Friday, September 28, 2007

More on Catalogs

Home Dec catalogs can be a great source of information and inspiration for the artist. I get several, and like the bedding catalogs, I rarely order anything from them. But I always look through them, if for no other reason than to note color combinations. A recent Charles Keath catalog provided much more than that.

Right off the bat, I spotted this "transitional cabinet." It was the shape and configuration of the drawers that drew my interest. Fodder for my grid series? I think so.








Further on, I started to see "original wall art." I've often wondered how decorative artists can possibly keep up with orders once they show up in mass-marketed catalogs. Here I saw several ways, other than the common print. Fairly prevalent is transfer printing of images or photographs onto different bases like wood and canvas, followed by hand-finishing with oil brushstrokes or other coatings to mimic the feel of an oil painting. (The one shown here is by Don Li-Leger.) I happened to view such a photo transfer to canvas in an exhibit today, and it is a very effective technique. As they say, the look of an original oil with very crisp detail. I rather liked it.

Another method I've heard a lot about lately, but didn't understand until reading the description here is giclee (scroll down page and click on the giclee link). The catalogue describes it this way: "...an image of the original painting is laser printed directly onto canvas. It is then hand brushed with an acrylic sealer which adds highlights to enhance its beauty. This piece is by Linda Bernhard.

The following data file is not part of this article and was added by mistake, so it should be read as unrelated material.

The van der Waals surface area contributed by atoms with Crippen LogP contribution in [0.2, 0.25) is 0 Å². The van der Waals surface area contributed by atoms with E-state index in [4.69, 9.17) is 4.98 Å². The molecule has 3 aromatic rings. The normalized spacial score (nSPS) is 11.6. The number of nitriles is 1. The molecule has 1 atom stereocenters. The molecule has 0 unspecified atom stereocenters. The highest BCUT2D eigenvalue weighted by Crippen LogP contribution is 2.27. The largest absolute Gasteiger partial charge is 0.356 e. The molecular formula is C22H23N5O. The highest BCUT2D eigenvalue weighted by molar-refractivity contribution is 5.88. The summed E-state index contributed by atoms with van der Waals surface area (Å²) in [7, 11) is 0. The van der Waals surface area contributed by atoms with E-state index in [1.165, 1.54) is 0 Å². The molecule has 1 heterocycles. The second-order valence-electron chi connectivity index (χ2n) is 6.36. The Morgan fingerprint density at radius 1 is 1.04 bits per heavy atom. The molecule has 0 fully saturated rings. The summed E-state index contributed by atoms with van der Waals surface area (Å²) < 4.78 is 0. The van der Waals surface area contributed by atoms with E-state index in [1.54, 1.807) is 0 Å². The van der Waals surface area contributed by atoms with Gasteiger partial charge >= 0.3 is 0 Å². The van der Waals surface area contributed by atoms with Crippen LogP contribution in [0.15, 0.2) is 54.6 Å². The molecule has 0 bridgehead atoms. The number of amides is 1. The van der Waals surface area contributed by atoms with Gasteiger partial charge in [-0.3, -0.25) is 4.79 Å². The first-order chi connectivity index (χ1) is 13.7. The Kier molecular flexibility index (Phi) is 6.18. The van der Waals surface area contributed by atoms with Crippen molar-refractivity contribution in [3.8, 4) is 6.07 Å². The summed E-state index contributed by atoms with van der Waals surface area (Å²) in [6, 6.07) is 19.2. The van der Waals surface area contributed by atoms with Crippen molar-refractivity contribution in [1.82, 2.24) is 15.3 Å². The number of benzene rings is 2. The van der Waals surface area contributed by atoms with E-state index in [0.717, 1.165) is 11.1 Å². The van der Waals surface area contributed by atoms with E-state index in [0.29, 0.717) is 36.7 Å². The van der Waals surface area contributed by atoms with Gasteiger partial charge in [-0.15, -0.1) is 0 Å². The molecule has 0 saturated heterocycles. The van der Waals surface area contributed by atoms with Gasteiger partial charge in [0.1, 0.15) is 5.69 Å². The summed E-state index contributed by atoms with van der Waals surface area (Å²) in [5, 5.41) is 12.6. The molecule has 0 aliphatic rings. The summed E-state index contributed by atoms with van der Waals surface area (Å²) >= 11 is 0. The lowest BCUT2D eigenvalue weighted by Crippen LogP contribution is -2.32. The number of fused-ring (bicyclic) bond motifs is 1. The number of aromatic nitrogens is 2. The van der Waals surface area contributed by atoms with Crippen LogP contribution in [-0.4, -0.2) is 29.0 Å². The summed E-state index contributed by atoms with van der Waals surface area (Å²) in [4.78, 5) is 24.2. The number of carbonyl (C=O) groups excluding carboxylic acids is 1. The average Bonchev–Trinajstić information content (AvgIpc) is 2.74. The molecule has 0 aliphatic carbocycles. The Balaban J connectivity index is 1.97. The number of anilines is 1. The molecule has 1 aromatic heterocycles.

3 comments:

June said...

Hi Sheila,

A Glicee is nothing more than an ink jet print, not necessarily printed on canvas nor stabilized with an acrylic overcoat. It's good that they are doing these things, but in truth, the high-falutin' word is just another term for ink jet computer print.

The Idaho Beauty said...

Yes, June, this is true. The link to an alternate description does say the term is french for "spray of ink" and refers to the spray of an ink jet printer. So I wondered at this reference to laser printers, since it is a different technology.

I've also heard that there are varying qualities to giclees - as in so many things in life, all are not created equal. What interested me here was the extra step that was being taken to turn a print into something with a handmade touch as it were - that hand brushing of some medium over the top.

katelnorth said...

love that cabinet, though it does beg the question of just what is a "transitional cabinet" - but I see why you like the shape - I can imagine a piece done with just that sort of arrangement. Hmm. Off to sketch...